NIH Press Release
NATIONAL INSTITUTES OF HEALTH
National Institute of Mental Health

EMBARGOED FOR RELEASE
Tuesday, Oct. 22, 1996
12:00 PM Eastern Time

Natalie Adler
(202) 973-5865
Lynn Cave
(301) 443-4536

NIMH Launches Anxiety Disorders Education Program

"Stressed out," "anxious," and "out of control" are words commonly used to describe life in today's fast-paced world. But more than 23 million Americans with anxiety disorders face much more than just "normal" stress. Instead, their lives are filled with overwhelming anxiety and fear that are chronic, unremitting, and grow progressively worse when left untreated. Tormented by panic attacks, obsessive thoughts, flashbacks, nightmares, or countless frightening physical symptoms, some people with anxiety disorders even become housebound.

Today, the National Institute of Mental Health (NIMH) launched the Anxiety Disorders Education Program to help people recognize and find treatment for obsessive-compulsive disorder, panic disorder, post-traumatic stress disorder, phobias, and generalized anxiety disorder. At a media briefing in Washington, D.C., NIMH Director Steven E. Hyman, M.D., said tremendous advances in the understanding and treatment of these debilitating mental illnesses are emerging from research on brain disorders.

"Anxiety disorders, like other mental illnesses, reflect dysfunctions within the brain. We are beginning to understand the specific circuits in the brain that underlie post-traumatic stress disorder, obsessive-compulsive disorder and perhaps panic disorder. We are on the path to discovering genes that make people vulnerable to anxiety disorders," Hyman said. "Already, the fruits of research have resulted in the development of effective treatments for millions of Americans living with these illnesses, but the promise for the future is even greater."

According to Hyman, most people with anxiety disorders, depression or other mental illnesses face great difficulty receiving appropriate treatment due to widespread lack of understanding and stigma. "Anxiety disorders are the most common mental illnesses in America, yet many people who have them are suffering in silence and secrecy, inappropriately ashamed or unaware of the availability of excellent treatments," Hyman said. "People are hungering for information, as shown by the thousands who attend national anxiety and depression screening days and call NIMH and other groups for information."

Through education programs such as this one, Hyman said, NIMH can communicate research findings and help the public and their health care professionals recognize that these are real medical illnesses that can be effectively diagnosed and treated. Effective treatments for anxiety disorders include medication, specific forms of psychotherapy (known as behavioral therapy and cognitive-behavioral therapy), or a combination, Hyman said.

The Anxiety Disorders Education Program will build upon NIMH's previous education efforts through the Panic Disorder Education Program and the Depression/Awareness, Recognition and Treatment (D/ART) program, which together have reached millions of people with information about panic disorder and depression. The program, which will target members of the public, primary care and other medical professionals, and mental health professionals, will incorporate messages about the major anxiety disorders and their co-occurrence with depression, alcohol and drug abuse, and other mental disorders.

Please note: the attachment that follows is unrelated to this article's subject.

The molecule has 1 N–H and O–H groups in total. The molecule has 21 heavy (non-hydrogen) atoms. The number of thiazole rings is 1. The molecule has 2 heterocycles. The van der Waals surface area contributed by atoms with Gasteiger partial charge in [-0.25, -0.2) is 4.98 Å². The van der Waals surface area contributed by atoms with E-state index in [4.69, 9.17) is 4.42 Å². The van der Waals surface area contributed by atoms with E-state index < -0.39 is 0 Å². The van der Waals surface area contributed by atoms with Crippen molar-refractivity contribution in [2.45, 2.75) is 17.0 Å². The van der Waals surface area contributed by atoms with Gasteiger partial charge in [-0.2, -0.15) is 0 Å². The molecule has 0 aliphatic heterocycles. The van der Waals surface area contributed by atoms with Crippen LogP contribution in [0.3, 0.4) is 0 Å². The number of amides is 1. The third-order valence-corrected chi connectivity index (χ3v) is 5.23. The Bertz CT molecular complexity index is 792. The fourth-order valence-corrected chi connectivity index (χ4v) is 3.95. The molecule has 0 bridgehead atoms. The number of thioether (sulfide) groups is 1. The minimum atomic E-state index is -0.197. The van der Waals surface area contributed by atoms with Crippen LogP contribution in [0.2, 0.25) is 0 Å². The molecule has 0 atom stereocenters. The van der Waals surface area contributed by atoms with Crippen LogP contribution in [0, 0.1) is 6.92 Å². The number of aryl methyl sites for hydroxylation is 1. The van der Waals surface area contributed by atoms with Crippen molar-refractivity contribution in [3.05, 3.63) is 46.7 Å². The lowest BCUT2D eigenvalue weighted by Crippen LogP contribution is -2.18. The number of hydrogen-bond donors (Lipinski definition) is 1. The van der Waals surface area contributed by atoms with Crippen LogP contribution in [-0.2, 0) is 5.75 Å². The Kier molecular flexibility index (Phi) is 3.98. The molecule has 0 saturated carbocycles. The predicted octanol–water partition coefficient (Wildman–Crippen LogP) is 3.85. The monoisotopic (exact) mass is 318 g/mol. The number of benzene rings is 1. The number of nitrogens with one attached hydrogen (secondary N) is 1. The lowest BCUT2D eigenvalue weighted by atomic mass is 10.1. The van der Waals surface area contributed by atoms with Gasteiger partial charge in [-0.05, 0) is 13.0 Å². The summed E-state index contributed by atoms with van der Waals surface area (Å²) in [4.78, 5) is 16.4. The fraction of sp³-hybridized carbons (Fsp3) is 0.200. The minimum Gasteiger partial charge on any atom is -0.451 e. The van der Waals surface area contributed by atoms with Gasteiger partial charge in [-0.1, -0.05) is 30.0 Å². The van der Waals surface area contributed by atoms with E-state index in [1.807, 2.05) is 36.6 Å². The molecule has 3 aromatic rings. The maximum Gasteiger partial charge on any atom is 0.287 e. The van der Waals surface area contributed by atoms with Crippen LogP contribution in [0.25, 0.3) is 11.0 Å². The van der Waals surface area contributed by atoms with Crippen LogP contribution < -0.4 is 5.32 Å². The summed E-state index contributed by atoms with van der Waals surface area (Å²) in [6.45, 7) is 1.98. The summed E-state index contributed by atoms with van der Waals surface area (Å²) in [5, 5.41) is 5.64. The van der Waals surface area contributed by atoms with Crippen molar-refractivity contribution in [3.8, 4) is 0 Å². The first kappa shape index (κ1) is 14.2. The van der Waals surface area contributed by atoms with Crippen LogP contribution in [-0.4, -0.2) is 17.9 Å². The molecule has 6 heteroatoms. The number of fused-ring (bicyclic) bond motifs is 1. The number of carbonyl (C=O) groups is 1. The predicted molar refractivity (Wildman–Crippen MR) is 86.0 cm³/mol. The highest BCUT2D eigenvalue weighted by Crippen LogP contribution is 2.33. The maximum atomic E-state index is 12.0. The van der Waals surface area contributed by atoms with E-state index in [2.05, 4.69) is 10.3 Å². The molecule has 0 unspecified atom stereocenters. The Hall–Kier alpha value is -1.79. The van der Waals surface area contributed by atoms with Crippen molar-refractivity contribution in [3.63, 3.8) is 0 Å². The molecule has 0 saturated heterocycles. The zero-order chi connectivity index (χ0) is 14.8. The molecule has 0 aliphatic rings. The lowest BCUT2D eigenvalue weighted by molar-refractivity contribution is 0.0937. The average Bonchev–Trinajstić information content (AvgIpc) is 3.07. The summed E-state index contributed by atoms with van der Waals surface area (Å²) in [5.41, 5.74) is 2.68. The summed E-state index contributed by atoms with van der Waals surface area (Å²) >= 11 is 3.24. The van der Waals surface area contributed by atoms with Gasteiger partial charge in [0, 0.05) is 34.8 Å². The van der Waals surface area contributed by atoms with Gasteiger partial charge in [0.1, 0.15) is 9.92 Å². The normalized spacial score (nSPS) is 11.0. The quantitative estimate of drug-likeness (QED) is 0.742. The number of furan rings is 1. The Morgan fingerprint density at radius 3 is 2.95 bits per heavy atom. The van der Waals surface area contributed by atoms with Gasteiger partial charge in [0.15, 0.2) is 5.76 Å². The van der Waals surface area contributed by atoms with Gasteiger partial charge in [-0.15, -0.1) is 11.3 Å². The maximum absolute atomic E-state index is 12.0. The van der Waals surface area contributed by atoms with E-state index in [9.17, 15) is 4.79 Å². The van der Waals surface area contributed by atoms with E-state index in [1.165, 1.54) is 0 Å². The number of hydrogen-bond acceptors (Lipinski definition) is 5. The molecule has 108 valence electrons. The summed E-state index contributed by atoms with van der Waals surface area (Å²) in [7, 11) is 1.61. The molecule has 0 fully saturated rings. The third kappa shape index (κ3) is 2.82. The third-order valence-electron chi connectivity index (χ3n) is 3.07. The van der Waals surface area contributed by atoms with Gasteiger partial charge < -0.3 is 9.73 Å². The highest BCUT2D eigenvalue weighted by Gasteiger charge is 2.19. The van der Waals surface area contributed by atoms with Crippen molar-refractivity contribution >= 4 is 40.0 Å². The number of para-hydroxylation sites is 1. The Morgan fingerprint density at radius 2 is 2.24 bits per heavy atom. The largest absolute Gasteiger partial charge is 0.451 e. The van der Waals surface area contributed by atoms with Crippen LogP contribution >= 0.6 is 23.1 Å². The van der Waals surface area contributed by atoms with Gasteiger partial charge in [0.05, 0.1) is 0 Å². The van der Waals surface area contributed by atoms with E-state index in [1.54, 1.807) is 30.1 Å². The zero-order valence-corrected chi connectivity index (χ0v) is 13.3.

Strategies in the new program will be based upon extensive audience research with people with anxiety disorders, their families, and health professionals, and incorporate the theme line, "Anxiety Disorders. Frightening. Real. Treatable." Educational components will include media relations, public service announcements, partnerships with professional and voluntary organizations, worksite education, professional seminars and exhibits, an NIMH anxiety disorders Web site, and outreach to minorities and youth.

Brief Facts About Anxiety Disorders:

Panic Disorder - Characterized by panic attacks, sudden feelings of terror that strike repeatedly and without warning. Physical symptoms include chest pain, heart palpitations, shortness of breath, dizziness, abdominal discomfort, feelings of unreality, and fear of dying.

Obsessive-Compulsive Disorder - Repeated, intrusive and unwanted thoughts or rituals that seem impossible to control.

Post-Traumatic Stress Disorder - Persistent symptoms that occur after undergoing a traumatic experience such as war, rape, child abuse, natural disasters or crashes. Nightmares, flashbacks, numbing of emotions, depression and feeling angry, irritable, distracted and being easily startled are common.

Phobias - Extreme, disabling and irrational fear of something that really poses little or no actual danger; the fear leads to avoidance of objects or situations and can cause people to limit their lives.

Generalized Anxiety Disorder - Chronic, exaggerated worry about everyday routine life events and activities, lasting at least six months. Almost always anticipating the worst even though there is little reason to expect it; accompanied by physical symptoms, such as fatigue, trembling, muscle tension, headache, or nausea.

Editor's Note: Reporters interested in participating in the October 22 briefing by conference call should contact: 1-800-650-8824. For free information about anxiety disorders, call toll-free 1-888-8-ANXIETY, or write to NIMH, Room 7-99, 5600 Fishers Lane, Rockville, MD, 20857. Fax-on-Demand: 301-443-5158. Internet: http://www.nimh.nih.gov.